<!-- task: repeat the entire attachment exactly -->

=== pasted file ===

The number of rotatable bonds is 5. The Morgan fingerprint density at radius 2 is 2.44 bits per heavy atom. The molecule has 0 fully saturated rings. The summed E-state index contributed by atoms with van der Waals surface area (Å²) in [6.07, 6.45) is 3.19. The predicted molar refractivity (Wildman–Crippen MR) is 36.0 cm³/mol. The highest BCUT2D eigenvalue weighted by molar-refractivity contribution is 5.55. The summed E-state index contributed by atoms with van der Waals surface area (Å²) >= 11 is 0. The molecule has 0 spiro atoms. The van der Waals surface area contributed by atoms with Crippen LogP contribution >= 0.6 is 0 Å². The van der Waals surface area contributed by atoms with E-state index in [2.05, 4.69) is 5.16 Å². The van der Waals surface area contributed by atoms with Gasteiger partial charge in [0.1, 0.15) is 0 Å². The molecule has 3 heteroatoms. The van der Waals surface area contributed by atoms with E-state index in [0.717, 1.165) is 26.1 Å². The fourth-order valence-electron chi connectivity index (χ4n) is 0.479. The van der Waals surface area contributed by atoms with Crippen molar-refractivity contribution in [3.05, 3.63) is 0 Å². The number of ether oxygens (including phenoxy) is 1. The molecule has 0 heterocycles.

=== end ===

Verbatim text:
The number of rotatable bonds is 5. The Morgan fingerprint density at radius 2 is 2.44 bits per heavy atom. The molecule has 0 fully saturated rings. The summed E-state index contributed by atoms with van der Waals surface area (Å²) in [6.07, 6.45) is 3.19. The predicted molar refractivity (Wildman–Crippen MR) is 36.0 cm³/mol. The highest BCUT2D eigenvalue weighted by molar-refractivity contribution is 5.55. The summed E-state index contributed by atoms with van der Waals surface area (Å²) >= 11 is 0. The molecule has 0 spiro atoms. The van der Waals surface area contributed by atoms with Crippen LogP contribution >= 0.6 is 0 Å². The van der Waals surface area contributed by atoms with E-state index in [2.05, 4.69) is 5.16 Å². The van der Waals surface area contributed by atoms with Gasteiger partial charge in [0.1, 0.15) is 0 Å². The molecule has 3 heteroatoms. The van der Waals surface area contributed by atoms with E-state index in [0.717, 1.165) is 26.1 Å². The fourth-order valence-electron chi connectivity index (χ4n) is 0.479. The van der Waals surface area contributed by atoms with Crippen molar-refractivity contribution in [3.05, 3.63) is 0 Å². The number of ether oxygens (including phenoxy) is 1. The molecule has 0 heterocycles.